Cricket – When I was in fourth grade my mother brought her home to us.  A mixed breed hound/something who had a mind of her own.   She had the wonderful bay bark that only hounds do, as well as the desire to follow her nose, and as there were no leash laws in effect back then, that she did.  She roamed the streets with her pal Happy, a beautiful, though sadly neglected English Setter belonging to a neighbor before she was taken from us at the ripe old age of barely two due to an untreatable case of demodectic mange that my parents simply could not afford to treat.

 Kirby – He was a family pet, from a neighborhood litter of collie, spaniel and possibly basset hound mix which accounted for his short stature.  A spirited but loyal dog, we had a good relationship, he had a tendency to bite if you crossed him, I guess I never did.   He lived a long though somewhat sheltered life.  When he left us at 18, I like to think he finally got to run and roam those meadows he missed out on in his mortal form.

Sam – In my early years I was extremely allergic to cats, it still shows up in any allergy bloodwork I have though symptoms disappeared many years ago, the day Sam came into my life.  A solid grey take no prisoners Russian Blue guy that came from a family friend, he was my first strong connection with an animal.   Though he was a family pet, we quickly formed a strong bond.   He slept with me at night, growled from my lap when he heard the doorbell ring, and soothed my teenaged nerves.   He also left us at two years old, he had no longer wished to go outside, which previously was his domain to rule, when one day he collapsed and died in my arms as I in a panic rushed him to the vet.   I’ll never forget how he gathered the last bit if strength he must have had, to climb into my lap from the car seat seconds before he died, a stubborn fearless King to the end.  He opened a door for me as stated in my first post, that never closed.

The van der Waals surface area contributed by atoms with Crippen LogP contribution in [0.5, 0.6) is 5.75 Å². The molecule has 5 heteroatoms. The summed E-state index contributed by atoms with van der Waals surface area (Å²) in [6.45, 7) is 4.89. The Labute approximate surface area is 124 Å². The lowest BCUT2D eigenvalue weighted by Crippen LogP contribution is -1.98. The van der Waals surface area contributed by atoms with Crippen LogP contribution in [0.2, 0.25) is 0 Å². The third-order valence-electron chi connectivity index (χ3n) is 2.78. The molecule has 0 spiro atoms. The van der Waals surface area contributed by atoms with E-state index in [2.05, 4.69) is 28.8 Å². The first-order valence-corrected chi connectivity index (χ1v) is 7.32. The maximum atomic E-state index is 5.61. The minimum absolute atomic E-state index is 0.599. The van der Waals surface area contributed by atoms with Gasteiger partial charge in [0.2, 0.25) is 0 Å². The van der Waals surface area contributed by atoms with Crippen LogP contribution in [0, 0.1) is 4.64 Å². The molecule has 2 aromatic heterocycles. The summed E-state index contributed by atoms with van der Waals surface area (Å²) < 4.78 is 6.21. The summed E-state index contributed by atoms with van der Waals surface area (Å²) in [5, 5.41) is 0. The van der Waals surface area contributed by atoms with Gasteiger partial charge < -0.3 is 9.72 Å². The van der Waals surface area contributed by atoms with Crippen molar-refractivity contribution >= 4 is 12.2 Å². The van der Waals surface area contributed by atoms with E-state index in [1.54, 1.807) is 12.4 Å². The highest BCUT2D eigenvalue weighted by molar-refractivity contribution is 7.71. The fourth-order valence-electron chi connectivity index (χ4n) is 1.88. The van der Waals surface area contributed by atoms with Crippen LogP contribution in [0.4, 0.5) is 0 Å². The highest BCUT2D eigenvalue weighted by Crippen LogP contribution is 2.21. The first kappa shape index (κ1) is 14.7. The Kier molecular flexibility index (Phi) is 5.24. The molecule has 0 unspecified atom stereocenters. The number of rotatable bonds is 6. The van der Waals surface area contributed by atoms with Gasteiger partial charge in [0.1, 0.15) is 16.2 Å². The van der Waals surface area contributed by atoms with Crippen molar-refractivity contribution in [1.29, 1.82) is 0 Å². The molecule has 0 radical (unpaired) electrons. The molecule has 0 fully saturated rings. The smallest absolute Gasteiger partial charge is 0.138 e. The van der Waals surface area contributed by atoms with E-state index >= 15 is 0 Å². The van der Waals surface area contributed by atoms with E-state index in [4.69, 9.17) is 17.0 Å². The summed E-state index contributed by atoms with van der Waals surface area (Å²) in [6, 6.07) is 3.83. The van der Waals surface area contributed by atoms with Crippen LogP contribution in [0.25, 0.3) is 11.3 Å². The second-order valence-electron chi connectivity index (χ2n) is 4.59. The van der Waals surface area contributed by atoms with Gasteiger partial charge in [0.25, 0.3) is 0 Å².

Toby – He was Sam’s offspring, a result of a pairing of Sam with my girlfriends cat.    When she told me of a litter of kittens that Sam had sired, I immediately went over to see them, and Toby entered my life.   His were the the most vivid green eyes I had ever seen.  I was blessed with him for 15 years, until FELV claimed his life, along with two other pets that were my husbands, Mike and Bugs.   He had been very healthy all of his life except for an occasional cold that quickly passed. Toby was an aristocat.   He would sit on the edge of the shelf looking out the window like an unmoving sphinx.  He loved sitting on the farthest corner of the garage roof, whilst the bluejays swept down at him as they tried to guard their nests.  How he fell off I will never know.  He loved to swat at the birdhouses my parents had under the eave of the roof, I would tell him to get down, he would promptly go to the tree and climb down to my feet.  Elegant, beautiful, extremely smart, like his Dad, wary enough to survive so many years spending much of it outside.   He played games with the squirrels and was an extremely skilled bird hunter, though he never lowered himself to actually eat them.  He preferred his dinner served on a glass plate from a shiny new can. He listened and obeyed me as if he understood every word, because of course, he did.   At eleven he was moved to his new home when I married.   He showed me he was not happy, using my shoes as a litter box, though he spent so much time in his beloved out of doors , he never needed one. He was always the Prince you see,  and was not happy sharing a home with other cats.  He stubbornly adjusted and lived happily for four years, until they all crossed the Rainbow Bridge together.   The afternoon he was quietly sent over the bridge, I suddenly turned as I saw him out of the corner of my eye, in his usual spot where I knew he could not be, my heart told me he had came to say goodbye on his way.   My daughter told me one morning, as her bedroom was years before we had children, ” Toby’s Room”, that when she woke up she had seen a grey and white cat on the bed, I guess he had come to visit one last time.